No, Telling Someone They Are Being Anti-Semitic Is Not ‘Censorship’
Suppose, in a conversation with a friend, she makes a policy proposal. You object, saying that the proposal would hurt the poor. Presumably she disagrees, but she wants to know more. She asks you for details as to why you believe her policy is harmful in this way. After hearing your reasons in more detail, she responds: she provides her own arguments against your claims, or perhaps she adjusts or modifies her original position to accommodate your concerns, or maybe she ends up abandoning the position altogether. Such is the normal (if a bit idealized) process of political argumentation.
Now suppose you make a different objection. You say her policy is antisemitic. Or racist, or sexist, or Islamophobic. Now her reaction is probably much different. She does not ask for more detail. She does not consider your reasons and then respond by contemplating whether to alter her original view, or even reply with X, Y, and Z arguments as to why your claim of antisemitism is wrong. In all likelihood, if someone is accused of antisemitism, their first and only retort will be to dismiss the argument out of hand. “There you go—crying antisemitism again!”
“-ism” claims, including but not limited to antisemitism, seem acutely vulnerable to this sort of preemptive dismissal. We don’t treat them as arguments, which may be right or wrong but which ought to be considered seriously on their merits. We treat them as slurs, or epithets. They are often said to “shut down”, “chill”, or “censor” a conversation—as when Stephen Walt & John Mearsheimer referred to antisemitism as “the great silencer” in debates over Israel and Palestine. There’s no partisan monopoly on this reaction—leftists often seem to consider it grievously unfair that when talking about Israel it is demanded that they seriously reckon with antisemitism, but they are paralleled in full by conservatives who throw a temper-tantrum when people like Steve Bannon or Sebastian Gorka are linked to the vice. If there’s one thing everyone can agree on when it comes to antisemitism, it’s that it’s absolutely outrageous to implicate me or mine in it.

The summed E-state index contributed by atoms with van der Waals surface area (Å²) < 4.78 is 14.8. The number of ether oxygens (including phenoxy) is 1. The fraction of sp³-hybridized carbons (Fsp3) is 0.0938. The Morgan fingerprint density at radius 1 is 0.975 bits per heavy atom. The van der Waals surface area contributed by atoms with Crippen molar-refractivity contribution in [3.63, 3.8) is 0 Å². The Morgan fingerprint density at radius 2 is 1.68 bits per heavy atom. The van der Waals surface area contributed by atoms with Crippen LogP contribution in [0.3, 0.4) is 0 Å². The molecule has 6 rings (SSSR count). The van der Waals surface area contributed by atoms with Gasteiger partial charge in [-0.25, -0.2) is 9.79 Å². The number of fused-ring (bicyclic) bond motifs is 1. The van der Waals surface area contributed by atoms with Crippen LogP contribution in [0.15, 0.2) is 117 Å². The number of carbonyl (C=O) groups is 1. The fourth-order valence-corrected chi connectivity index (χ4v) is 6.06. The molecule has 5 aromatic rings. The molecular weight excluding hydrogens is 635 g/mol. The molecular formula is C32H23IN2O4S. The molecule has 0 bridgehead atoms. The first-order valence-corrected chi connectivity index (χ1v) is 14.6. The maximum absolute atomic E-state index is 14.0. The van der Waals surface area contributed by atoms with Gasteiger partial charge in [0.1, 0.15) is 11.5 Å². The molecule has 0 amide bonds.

And this is ironic. There is nothing conceptually different between calling a policy “bad for the poor” and calling a policy “antisemitic”. Both are arguments, which may prove to be correct or not, but whose validity ought to depend on substantive consideration. When people refuse to even engage in the argument over antisemitism, they’re the ones shutting down conversation. They are refusing to engage in further discussion if that means grappling with antisemitism as a live question that deserves consideration on an equal plane. “If you’re going to make me talk about antisemitism,” they say, “then I’m going to take my ball and go home.” In a world supposedly overrun with political correctness and hypersensitive millennials, there are no greater snowflakes than the man said to be misogynistic, the White person accused of racism, or the non-Jews told they are antisemitic.
What persons who claim to be “chilled” by antisemitism allegations are actually saying is that they have an entitlement to talk about issues that impact Jews without having to consider the issue of antisemitism while they’re at it. But this is an absurd position to take; it’s virtually impossible to imagine what could undergird such an entitlement. Not all “criticisms of Israel” are antisemitic (nor, it’s worth noting, is there anyone who thinks otherwise—this is the ultimate strawman), but to speak of Israel without even considering the question of antisemitism is an exercise in gibberish—nor more coherent than trying to have conversation about affirmative action while taking the matter of racism off the table (which, unsurprisingly, people try to do as well). Antisemitism is not the only important facet of Israel as a political issue. But if you’re purporting to talk about Israel in a remotely comprehensive way and you refuse to talk about antisemitism, then you’re going to talk about Israel poorly.